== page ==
1. This prospective cohort study revealed that children born to mothers with gestational diabetes mellitus (GDM) had significantly higher serum concentrations of branched-chain amino acids (BCAAs) at 6-year follow-up.
2. LDL levels were also significantly higher in offspring of GDM mothers at approximately 6 years of age.
Evidence Rating Level: 2 (Good)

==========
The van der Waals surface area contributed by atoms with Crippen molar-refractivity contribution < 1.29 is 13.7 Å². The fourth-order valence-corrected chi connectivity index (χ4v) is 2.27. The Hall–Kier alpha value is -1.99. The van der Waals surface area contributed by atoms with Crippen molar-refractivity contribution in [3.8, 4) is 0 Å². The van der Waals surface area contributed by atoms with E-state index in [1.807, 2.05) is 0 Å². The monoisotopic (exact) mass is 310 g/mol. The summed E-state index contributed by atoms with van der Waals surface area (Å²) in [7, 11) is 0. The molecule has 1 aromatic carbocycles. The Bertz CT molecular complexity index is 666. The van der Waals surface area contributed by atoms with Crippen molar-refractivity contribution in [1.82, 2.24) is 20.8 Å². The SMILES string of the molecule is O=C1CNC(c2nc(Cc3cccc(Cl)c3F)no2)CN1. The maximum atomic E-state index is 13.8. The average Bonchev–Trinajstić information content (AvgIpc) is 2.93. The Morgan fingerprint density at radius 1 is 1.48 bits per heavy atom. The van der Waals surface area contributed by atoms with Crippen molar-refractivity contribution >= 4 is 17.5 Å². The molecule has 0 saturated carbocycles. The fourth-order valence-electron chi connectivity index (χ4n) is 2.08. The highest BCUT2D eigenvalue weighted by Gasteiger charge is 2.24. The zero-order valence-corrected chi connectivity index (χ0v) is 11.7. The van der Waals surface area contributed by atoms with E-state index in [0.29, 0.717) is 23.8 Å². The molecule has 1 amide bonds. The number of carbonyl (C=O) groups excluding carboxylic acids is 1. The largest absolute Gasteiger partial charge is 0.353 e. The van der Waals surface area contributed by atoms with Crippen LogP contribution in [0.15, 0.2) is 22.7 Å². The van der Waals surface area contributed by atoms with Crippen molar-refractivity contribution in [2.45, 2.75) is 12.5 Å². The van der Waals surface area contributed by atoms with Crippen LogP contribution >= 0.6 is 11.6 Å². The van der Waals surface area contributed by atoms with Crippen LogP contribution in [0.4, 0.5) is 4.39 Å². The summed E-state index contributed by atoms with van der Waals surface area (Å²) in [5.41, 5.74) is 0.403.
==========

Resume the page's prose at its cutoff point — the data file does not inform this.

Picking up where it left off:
The literature has established that children of mothers who experienced hyperglycemia at any point during pregnancy are at increased risk for cardiometabolic health issues and hypertension. However, the way by which this occurs is not well-studied. Some emerging literature suggests that maternal metabolomic profiles, which include amino acid (AA) concentrations, are altered in GDM and that these AA profiles also differ in offspring. AAs are also being studied in their relation to cardiovascular disease risk. The current study sought to investigate long-term impacts of GDM in mid-late pregnancy, hypothesizing that in these children, mid-childhood AA profiles and cardiometabolic risk would be increased. Women with GDM diagnosed between 26 and 28 weeks were recruited from two major hospitals between 2009 and 2010 as part of a larger study. Data were analyzed from 422 children at 6 years postpartum (mean age 6.1 years, 47.6% female). Significant differences in childhood leucine, valine and total BCAA levels were found between children of GDM and non-GDM mothers (p < .05). Children of mothers with higher fasting glucose at 26-28 weeks were more likely to have increases in plasma valine levels, and this was dose-dependent. Higher 26-28 week 2-hour glucose concentrations were associated with increased concentrations of histidine, leucine, valine, and total BCAAs in mid-childhood (ps < .05). From a cardiometabolic standpoint, the low-density lipoprotein (LDL) levels were significantly different between children of GDM and non-GDM mothers. AAs including isoleucine, leucine, valine, and total BCAAs demonstrated associations with mid-childhood cardiometabolic risks including insulin-resistance (HOMA-IR) and presence of high sensitivity C-reactive protein (hsCRP). Overall, the results of this study warrant further investigation before broad generalizations can be made, but this study does support one hypothesis for the mechanism by which GDM increases cardiometabolic risk.
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